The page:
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Taking a lesson from British education

No. 147, 10 March 2005

- Taking a lesson from British education
- Economic freedom needs social cohesion
- A New Zealand principal speaks out
- 'Hate speech' information evening


Taking a lesson from British education

Last week the British government released a White Paper on educational reform, entitled 14-19 Education and Skills. The White Paper is pertinent for New Zealand in the light of the reform of our qualifications system introduced by the NCEA. The British government has proposed the retention of the current GCSE and A-level examinations (roughly equivalent to what used to be School Certificate and Bursary in New Zealand) and the introduction of a new Diploma qualification.


The new Diplomas will cover 14 subject areas, including engineering, retail manufacturing and public services. Each Diploma will include academic as well as non-academic components, each tailored to specific vocations. The Diplomas may include practical components, such as a work-based placement.


The strength of this system is that the businesses that will ultimately employ many of the pupils have been involved in setting the course outlines. The paper promises "We will work with employers to offer more opportunities to young people to learn at work and outside school" (pg 6).


In New Zealand the NCEA represents a recognition of the need for a greater emphasis on skills, but this has not been balanced by a commitment to academic rigour. Britain has not been as hasty in their reforms and is maintaining a clear distinction between subjects assessed by norm-referencing and those that are standards-based.


New Zealand could learn from the British initiative. Each school subject should be analysed and judged as to whether it is best suited to a standards-based or norm-referenced assessment system. Further, businesses should be encouraged to become more involved in developing non-academic courses as work-based units.
To read the White Paper visit http://www.dfes.gov.uk/publications/14-19educationandskills/

Economic freedom needs social cohesion

This year's Heritage Foundation Index of Economic Freedom has been released, and New Zealand has moved from third in 2004 to fifth equal in 2005. The Index ranks countries according to factors such as proportion of state-owned enterprises and protection of private property. According to the compilers of the Index, "countries with a higher degree of and strong commitment to economic freedom enjoy a higher standard of living".


New Zealand should be pleased to rank closely behind Hong Kong and Singapore, the two top countries in the world. Freedom, however, must be guarded. It is worth noting that New Zealand has dropped two places. So has Sweden, where only one-third of GDP comes from the private sector, and whose social and economic policies the Prime Minister wishes to emulate - it is now ranked considerably lower at number 14.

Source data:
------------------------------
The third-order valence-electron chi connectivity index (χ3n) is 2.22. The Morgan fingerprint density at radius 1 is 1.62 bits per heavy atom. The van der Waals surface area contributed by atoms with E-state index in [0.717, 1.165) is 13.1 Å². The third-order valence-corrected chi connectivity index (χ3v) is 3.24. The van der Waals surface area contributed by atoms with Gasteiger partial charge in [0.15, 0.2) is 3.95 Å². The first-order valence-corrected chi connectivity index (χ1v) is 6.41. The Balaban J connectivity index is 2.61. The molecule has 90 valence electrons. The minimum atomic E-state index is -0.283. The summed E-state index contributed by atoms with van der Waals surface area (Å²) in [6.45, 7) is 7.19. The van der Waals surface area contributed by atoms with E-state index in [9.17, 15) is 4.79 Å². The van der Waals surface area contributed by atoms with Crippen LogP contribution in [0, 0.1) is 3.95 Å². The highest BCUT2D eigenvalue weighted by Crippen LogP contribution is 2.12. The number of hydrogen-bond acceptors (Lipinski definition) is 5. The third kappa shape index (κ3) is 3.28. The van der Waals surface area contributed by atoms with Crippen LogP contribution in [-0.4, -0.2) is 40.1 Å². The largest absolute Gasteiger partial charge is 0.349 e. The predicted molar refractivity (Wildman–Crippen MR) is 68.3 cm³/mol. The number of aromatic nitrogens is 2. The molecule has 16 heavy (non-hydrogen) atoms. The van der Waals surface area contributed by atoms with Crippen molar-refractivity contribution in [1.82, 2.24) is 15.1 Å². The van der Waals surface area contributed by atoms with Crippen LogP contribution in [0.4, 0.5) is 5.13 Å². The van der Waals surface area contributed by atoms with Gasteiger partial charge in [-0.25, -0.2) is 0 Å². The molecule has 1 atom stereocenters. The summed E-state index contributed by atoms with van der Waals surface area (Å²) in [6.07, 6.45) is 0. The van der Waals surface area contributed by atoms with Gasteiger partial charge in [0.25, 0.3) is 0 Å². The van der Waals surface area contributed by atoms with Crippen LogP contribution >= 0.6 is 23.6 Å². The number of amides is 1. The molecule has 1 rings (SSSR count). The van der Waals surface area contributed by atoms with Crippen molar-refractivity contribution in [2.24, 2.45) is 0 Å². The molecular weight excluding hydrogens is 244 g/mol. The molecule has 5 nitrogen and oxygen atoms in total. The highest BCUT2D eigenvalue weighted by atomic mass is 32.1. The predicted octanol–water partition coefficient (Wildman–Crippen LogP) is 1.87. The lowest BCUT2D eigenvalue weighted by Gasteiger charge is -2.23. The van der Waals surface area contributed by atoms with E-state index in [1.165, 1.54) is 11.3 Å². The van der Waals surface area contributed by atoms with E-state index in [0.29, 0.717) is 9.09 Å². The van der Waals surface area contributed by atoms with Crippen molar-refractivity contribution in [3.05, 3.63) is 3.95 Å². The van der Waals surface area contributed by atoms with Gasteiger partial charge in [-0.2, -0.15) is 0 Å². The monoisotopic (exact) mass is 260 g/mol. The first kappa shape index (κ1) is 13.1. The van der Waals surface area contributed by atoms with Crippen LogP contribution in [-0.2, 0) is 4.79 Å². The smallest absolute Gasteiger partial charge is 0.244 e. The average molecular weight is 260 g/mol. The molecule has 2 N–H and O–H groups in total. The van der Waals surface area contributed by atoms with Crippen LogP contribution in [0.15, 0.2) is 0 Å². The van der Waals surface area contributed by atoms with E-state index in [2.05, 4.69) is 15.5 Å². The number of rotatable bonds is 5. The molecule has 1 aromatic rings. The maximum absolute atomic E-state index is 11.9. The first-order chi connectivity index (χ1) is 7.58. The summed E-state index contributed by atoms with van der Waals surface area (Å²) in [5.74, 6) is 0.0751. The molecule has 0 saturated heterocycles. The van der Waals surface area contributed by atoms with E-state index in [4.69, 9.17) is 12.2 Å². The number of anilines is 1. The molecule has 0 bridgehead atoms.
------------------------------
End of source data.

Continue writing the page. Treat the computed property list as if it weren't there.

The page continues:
While there appears to be growing agreement that economic freedom contributes to increasing national wealth, it is often forgotten that freedom cannot be sustained without social cohesion and order. A free economy cannot survive a breakdown in the social ethic, or the disintegration of family and community which are at the heart of a civil society.
For more information on the Economic Freedom Index visit http://www.heritage.org/research/features/index/index.cfm

A New Zealand principal speaks out


A new book by Allan Peachey, the principal of New Zealand's largest secondary school, was released this week. In What's Up with Our Schools? Peachy (head of Rangitoto College) draws attention to the dangers inherent in state regulation of schooling and curricula. He strongly criticises the Ministry of Education, the Education Review Office and teacher training institutions.


In particular, he claims that New Zealand's central education bureaucracies have squeezed the initiative out of schools, principals and teachers. He speaks out against the drive by central government to normalise politically correct notions of equity throughout the national curriculum.
Teachers' colleges receive scathing criticism for too much emphasis on ideology, and introducing bright-eyed graduates to the world of "institutionalised mediocrity". Peachy also accuses the Ministry of diminishing the importance of knowledge as the basis of a good education.
The book calls for a return to teaching students the foundations of education, beginning with reading, writing and arithmetic, while instilling in them a passion for learning. He isolates as a critical part of the solution, the importance of putting in front of every classroom talented and enthusiastic teachers who are well-educated in their subject field. Peachy advocates that principals play a pivotal role in modelling academic leadership and in setting high expectations for staff and students. His leadership has consistently placed Rangitoto College among the top schools in New Zealand, and his insight and recommendations deserve consideration.

'Hate speech' information evening
Are you concerned about possible 'hate speech' law? Be informed so you can take action to protect freedom of expression.
For details of a free information evening in Auckland visit http://www.maxim.org.nz/main_pages/events/event.php?id=2

THOUGHT FOR THE WEEK - Joseph Stalin (1879-1953)
Education is a weapon, whose effect depends on who holds it in his hands and at whom it is aimed.

ENDS

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